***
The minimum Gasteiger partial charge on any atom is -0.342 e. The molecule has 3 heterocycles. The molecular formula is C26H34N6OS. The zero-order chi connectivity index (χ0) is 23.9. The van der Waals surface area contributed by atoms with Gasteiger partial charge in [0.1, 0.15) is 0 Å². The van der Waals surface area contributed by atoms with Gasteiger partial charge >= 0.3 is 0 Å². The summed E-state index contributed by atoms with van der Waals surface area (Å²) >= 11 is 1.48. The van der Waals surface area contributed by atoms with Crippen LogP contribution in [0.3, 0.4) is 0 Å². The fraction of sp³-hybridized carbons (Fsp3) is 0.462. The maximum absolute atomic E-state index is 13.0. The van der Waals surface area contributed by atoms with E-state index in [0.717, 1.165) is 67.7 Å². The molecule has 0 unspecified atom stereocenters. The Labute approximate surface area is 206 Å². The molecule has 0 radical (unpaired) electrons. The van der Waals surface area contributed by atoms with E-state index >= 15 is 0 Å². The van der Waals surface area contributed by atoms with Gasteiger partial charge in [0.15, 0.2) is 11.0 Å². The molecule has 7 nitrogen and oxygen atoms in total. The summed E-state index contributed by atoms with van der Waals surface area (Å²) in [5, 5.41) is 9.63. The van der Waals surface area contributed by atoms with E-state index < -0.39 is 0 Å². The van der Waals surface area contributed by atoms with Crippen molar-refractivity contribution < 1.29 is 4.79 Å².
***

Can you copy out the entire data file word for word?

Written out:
The minimum Gasteiger partial charge on any atom is -0.342 e. The molecule has 3 heterocycles. The molecular formula is C26H34N6OS. The zero-order chi connectivity index (χ0) is 23.9. The van der Waals surface area contributed by atoms with Gasteiger partial charge in [0.1, 0.15) is 0 Å². The van der Waals surface area contributed by atoms with Gasteiger partial charge >= 0.3 is 0 Å². The summed E-state index contributed by atoms with van der Waals surface area (Å²) >= 11 is 1.48. The van der Waals surface area contributed by atoms with Crippen LogP contribution in [0.3, 0.4) is 0 Å². The fraction of sp³-hybridized carbons (Fsp3) is 0.462. The maximum absolute atomic E-state index is 13.0. The van der Waals surface area contributed by atoms with E-state index in [0.717, 1.165) is 67.7 Å². The molecule has 0 unspecified atom stereocenters. The Labute approximate surface area is 206 Å². The molecule has 0 radical (unpaired) electrons. The van der Waals surface area contributed by atoms with E-state index >= 15 is 0 Å². The van der Waals surface area contributed by atoms with Gasteiger partial charge in [0.15, 0.2) is 11.0 Å². The molecule has 7 nitrogen and oxygen atoms in total. The summed E-state index contributed by atoms with van der Waals surface area (Å²) in [5, 5.41) is 9.63. The van der Waals surface area contributed by atoms with E-state index < -0.39 is 0 Å². The van der Waals surface area contributed by atoms with Crippen molar-refractivity contribution < 1.29 is 4.79 Å².